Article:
Stuart Davis, a man of many hyphens (writer-director-actor-comedian-songwriter) with 14 albums out and multiple NPR guest spots, will be playing the early show at The Vaudeville Mews tomorrow, May 17th. Before you head down there for his multi-faceted show, get to know the man behind the many titles. It’s bound to be a good one (his muses include a mix of Bjork, Morrissey, and David Bowie, after all). Show starts at 7pm, tickets are $15 at the door.
Band Bombshell: If you had to describe your sound in three words that begin with a D, what would they be?
Stuart Davis: Devious. Debauched. Divine.
BB: You’re known for a lot of different talents—music, art, comedy (among many others, I’m sure). Do you have a secret to bringing those all into one dynamic package when you perform?
SD: I think the secret is always just the audience, the room. Feeling what’s there that night, and then going with that, letting the spontaneity lead the way. Surprise is the big fun in this gig.
BB: What does it feel like hearing yourself on the radio?
SD: It depends on whether it’s a song or an interview. If it’s a song, it’s fun. There have been a few times this year I heard Beautiful Place on the radio, randomly driving, and that’s a blast. If it’s an interview I usually cringe. In general, I’d rather not hear myself speak, and I think that music (coming from a group of musicians playing as a collective entity) speaks much more eloquently and interestingly than I can.
BB: Where is your favorite place to play and why?
SD: Don’t really have a favorite, it always depends on the audience. People are my favorite destination. My favorite part of this job is just the people I meet and feeling the presence of all these different human beings around the world. That is really an amazing privilege, having your job be predicated on interacting with strangers and anonymous exchanges that involve lots of emotion and spirituality. I never get over that, and am still amazed by it over and over. So I tend to feel more in terms of people rather than places.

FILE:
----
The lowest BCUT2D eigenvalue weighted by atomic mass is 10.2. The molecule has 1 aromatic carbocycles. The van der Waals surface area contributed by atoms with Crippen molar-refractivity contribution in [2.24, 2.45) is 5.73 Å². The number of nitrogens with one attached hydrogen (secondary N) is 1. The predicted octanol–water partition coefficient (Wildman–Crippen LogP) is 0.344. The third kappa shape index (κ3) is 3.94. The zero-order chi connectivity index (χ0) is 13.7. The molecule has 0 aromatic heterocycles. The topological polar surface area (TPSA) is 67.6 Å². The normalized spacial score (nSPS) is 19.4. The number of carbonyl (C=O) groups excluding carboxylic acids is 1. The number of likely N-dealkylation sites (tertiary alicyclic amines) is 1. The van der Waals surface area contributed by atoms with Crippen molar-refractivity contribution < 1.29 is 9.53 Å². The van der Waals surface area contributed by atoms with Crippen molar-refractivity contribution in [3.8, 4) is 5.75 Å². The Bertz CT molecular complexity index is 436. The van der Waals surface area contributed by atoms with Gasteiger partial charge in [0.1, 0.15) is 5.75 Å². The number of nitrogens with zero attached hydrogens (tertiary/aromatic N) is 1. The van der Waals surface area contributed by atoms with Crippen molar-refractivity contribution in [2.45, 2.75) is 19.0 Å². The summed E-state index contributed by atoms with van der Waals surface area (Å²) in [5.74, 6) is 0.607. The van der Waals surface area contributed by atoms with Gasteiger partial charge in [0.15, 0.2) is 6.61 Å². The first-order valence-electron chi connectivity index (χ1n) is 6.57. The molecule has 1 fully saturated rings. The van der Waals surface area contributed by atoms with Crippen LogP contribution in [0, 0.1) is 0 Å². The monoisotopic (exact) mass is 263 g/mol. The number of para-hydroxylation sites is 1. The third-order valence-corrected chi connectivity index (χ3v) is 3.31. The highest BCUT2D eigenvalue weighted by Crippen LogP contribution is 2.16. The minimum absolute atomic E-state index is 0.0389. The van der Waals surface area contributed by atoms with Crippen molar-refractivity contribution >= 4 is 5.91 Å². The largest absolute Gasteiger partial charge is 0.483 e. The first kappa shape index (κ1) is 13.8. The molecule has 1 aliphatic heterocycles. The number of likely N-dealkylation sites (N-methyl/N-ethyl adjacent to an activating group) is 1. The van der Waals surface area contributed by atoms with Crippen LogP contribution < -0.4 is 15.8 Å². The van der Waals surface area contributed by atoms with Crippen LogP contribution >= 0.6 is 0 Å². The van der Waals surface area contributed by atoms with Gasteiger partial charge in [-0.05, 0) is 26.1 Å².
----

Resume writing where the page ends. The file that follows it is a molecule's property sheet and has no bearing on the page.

That being said, Iowa is full of amazing people, and I have always loved the audiences there.
BB: What’s next on the list for you?
I will finish up 18 months of touring this summer, about 140 shows promoting the new album Music for Mortals. After that, I move to Amsterdam for a year. I’ll be living on a house boat and working mostly in Europe for a year. I’ll be doing a new video series, doing some touring, and writing another screenplay. I will probably come back to the states for a couple short bursts that year, but mostly I’ll be walking around Amsterdam and doing some video and writing.
BB: Where do you think the best local music scene is?
SD: I’m not sure I’m qualified to answer this, but I will say that the most vibrant and amazing musical culture I’ve encountered in North America is New Orleans. NOLA really is a different place, and music is religion there. It is a completely different vibe, and music is the primary centerpiece of the whole culture, in a way and to a degree I have never seen anywhere else. And it is ALIVE in a way I have not seen anywhere else. Especially in comparison to the usual list of “music” towns (Nashville, Austin, L.A., NY, etc) New Orleans is so incredibly vibrant and alive and the music is pumping through the bloodstream in a way that is not calculated. The music culture in New Orleans is not about getting a deal, or breaking into the “industry”, etc. It is the expression of this exuberant, sacred vitality that is just so astonishing and singular. There really is no place like it I’ve seen in North America.
BB: If you could tour with anyone, who would it be and why?
SD: Hmm. Maybe Tori Amos. For many reasons. I have profound regard for her as an artist. I have always loved the balance/compliment of female-male, piano-guitar etc. When I’m touring it’s not just about who your favorite artists are, etc. It’s also about what fits well, what is mutually a match, etc, and although I’ve never played with Tori it feels like it would be a good fit.
BB: What advice do you have for local musicians trying to make it big?
I have never made it ‘big’ in my estimation, so I don’t really have any authority there. But beyond that, I wouldn’t recommend trying to make it big. I would recommend trying to make it deep. Try to go as deep as you can into Art, creativity. Art is the most powerful transformative medium on the planet. It is mystery, surprise, spirituality, humor, and sex all integrated seamlessly into one enigmatic party in your body. Make it your master, and be its loyal student, study its puzzles for the rest of your life, and it will invite you into incomprehensible miracles and riddles again and again. Don’t merely settle for some bullshit ascendency in showbiz. That is a seductive distraction, but it is not the jackpot. The jackpot is what waits inside you, creatively, that is completely singular and unique to you the Universe.
BB: If you had one thing to say to try and pull people into the show tomorrow, what would it be?
SD: Dirty hugs.